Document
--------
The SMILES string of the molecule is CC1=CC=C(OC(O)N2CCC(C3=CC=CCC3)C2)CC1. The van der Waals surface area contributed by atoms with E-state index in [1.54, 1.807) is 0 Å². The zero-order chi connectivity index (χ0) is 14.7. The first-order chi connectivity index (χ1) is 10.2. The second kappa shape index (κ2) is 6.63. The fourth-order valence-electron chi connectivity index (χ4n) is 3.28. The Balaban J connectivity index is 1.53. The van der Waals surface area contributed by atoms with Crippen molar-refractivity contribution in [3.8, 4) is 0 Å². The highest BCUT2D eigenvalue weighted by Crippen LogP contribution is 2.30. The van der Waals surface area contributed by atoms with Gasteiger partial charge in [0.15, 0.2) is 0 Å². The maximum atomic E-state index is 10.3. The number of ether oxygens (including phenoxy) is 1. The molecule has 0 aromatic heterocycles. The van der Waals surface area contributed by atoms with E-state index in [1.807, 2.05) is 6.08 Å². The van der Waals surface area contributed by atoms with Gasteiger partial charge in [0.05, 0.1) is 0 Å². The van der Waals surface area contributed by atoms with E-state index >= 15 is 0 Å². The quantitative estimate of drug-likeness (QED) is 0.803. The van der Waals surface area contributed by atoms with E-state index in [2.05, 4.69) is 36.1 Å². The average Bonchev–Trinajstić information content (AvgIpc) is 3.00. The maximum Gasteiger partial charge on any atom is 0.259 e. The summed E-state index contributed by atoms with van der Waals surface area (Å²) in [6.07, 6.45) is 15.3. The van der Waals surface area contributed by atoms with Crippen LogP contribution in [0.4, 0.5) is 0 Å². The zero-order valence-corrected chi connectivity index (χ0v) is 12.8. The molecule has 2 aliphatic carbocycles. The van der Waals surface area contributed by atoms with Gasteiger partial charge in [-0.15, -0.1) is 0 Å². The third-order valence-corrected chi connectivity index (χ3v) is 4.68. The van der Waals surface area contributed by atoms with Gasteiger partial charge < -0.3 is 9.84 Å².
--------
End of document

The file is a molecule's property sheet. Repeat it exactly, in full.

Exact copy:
The SMILES string of the molecule is CC1=CC=C(OC(O)N2CCC(C3=CC=CCC3)C2)CC1. The van der Waals surface area contributed by atoms with E-state index in [1.54, 1.807) is 0 Å². The zero-order chi connectivity index (χ0) is 14.7. The first-order chi connectivity index (χ1) is 10.2. The second kappa shape index (κ2) is 6.63. The fourth-order valence-electron chi connectivity index (χ4n) is 3.28. The Balaban J connectivity index is 1.53. The van der Waals surface area contributed by atoms with Crippen molar-refractivity contribution in [3.8, 4) is 0 Å². The highest BCUT2D eigenvalue weighted by Crippen LogP contribution is 2.30. The van der Waals surface area contributed by atoms with Gasteiger partial charge in [0.15, 0.2) is 0 Å². The maximum atomic E-state index is 10.3. The number of ether oxygens (including phenoxy) is 1. The molecule has 0 aromatic heterocycles. The van der Waals surface area contributed by atoms with E-state index in [1.807, 2.05) is 6.08 Å². The van der Waals surface area contributed by atoms with Gasteiger partial charge in [0.05, 0.1) is 0 Å². The van der Waals surface area contributed by atoms with E-state index >= 15 is 0 Å². The quantitative estimate of drug-likeness (QED) is 0.803. The van der Waals surface area contributed by atoms with E-state index in [2.05, 4.69) is 36.1 Å². The average Bonchev–Trinajstić information content (AvgIpc) is 3.00. The maximum Gasteiger partial charge on any atom is 0.259 e. The summed E-state index contributed by atoms with van der Waals surface area (Å²) in [6.07, 6.45) is 15.3. The van der Waals surface area contributed by atoms with Crippen LogP contribution in [0.4, 0.5) is 0 Å². The zero-order valence-corrected chi connectivity index (χ0v) is 12.8. The molecule has 2 aliphatic carbocycles. The van der Waals surface area contributed by atoms with Gasteiger partial charge in [-0.15, -0.1) is 0 Å². The third-order valence-corrected chi connectivity index (χ3v) is 4.68. The van der Waals surface area contributed by atoms with Gasteiger partial charge < -0.3 is 9.84 Å².